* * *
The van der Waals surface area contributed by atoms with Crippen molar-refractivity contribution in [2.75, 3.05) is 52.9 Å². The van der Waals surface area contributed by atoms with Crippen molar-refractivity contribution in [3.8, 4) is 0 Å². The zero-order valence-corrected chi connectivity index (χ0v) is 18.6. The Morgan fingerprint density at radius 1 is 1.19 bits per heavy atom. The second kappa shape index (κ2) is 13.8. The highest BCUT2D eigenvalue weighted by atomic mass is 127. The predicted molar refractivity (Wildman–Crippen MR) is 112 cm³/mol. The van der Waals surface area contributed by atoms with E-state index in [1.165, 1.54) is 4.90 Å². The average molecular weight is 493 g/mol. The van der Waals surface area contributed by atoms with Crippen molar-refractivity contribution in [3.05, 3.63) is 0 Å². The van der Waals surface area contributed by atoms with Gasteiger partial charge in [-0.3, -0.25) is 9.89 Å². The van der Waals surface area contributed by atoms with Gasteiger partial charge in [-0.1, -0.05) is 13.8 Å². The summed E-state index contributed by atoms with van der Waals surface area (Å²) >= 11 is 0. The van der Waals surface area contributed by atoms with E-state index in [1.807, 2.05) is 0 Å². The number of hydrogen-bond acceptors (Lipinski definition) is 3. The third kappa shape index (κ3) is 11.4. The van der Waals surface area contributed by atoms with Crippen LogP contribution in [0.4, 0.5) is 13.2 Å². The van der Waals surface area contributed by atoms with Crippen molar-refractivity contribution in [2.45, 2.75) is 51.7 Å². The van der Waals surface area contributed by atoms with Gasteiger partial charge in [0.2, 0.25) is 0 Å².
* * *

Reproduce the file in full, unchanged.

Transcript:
The van der Waals surface area contributed by atoms with Crippen molar-refractivity contribution in [2.75, 3.05) is 52.9 Å². The van der Waals surface area contributed by atoms with Crippen molar-refractivity contribution in [3.8, 4) is 0 Å². The zero-order valence-corrected chi connectivity index (χ0v) is 18.6. The Morgan fingerprint density at radius 1 is 1.19 bits per heavy atom. The second kappa shape index (κ2) is 13.8. The highest BCUT2D eigenvalue weighted by atomic mass is 127. The predicted molar refractivity (Wildman–Crippen MR) is 112 cm³/mol. The van der Waals surface area contributed by atoms with E-state index in [1.165, 1.54) is 4.90 Å². The average molecular weight is 493 g/mol. The van der Waals surface area contributed by atoms with Crippen molar-refractivity contribution in [3.05, 3.63) is 0 Å². The van der Waals surface area contributed by atoms with Gasteiger partial charge in [-0.3, -0.25) is 9.89 Å². The van der Waals surface area contributed by atoms with Gasteiger partial charge in [-0.1, -0.05) is 13.8 Å². The summed E-state index contributed by atoms with van der Waals surface area (Å²) >= 11 is 0. The van der Waals surface area contributed by atoms with E-state index in [1.807, 2.05) is 0 Å². The number of hydrogen-bond acceptors (Lipinski definition) is 3. The third kappa shape index (κ3) is 11.4. The van der Waals surface area contributed by atoms with Crippen LogP contribution in [0.4, 0.5) is 13.2 Å². The van der Waals surface area contributed by atoms with Crippen molar-refractivity contribution in [2.45, 2.75) is 51.7 Å². The van der Waals surface area contributed by atoms with Gasteiger partial charge in [0.2, 0.25) is 0 Å².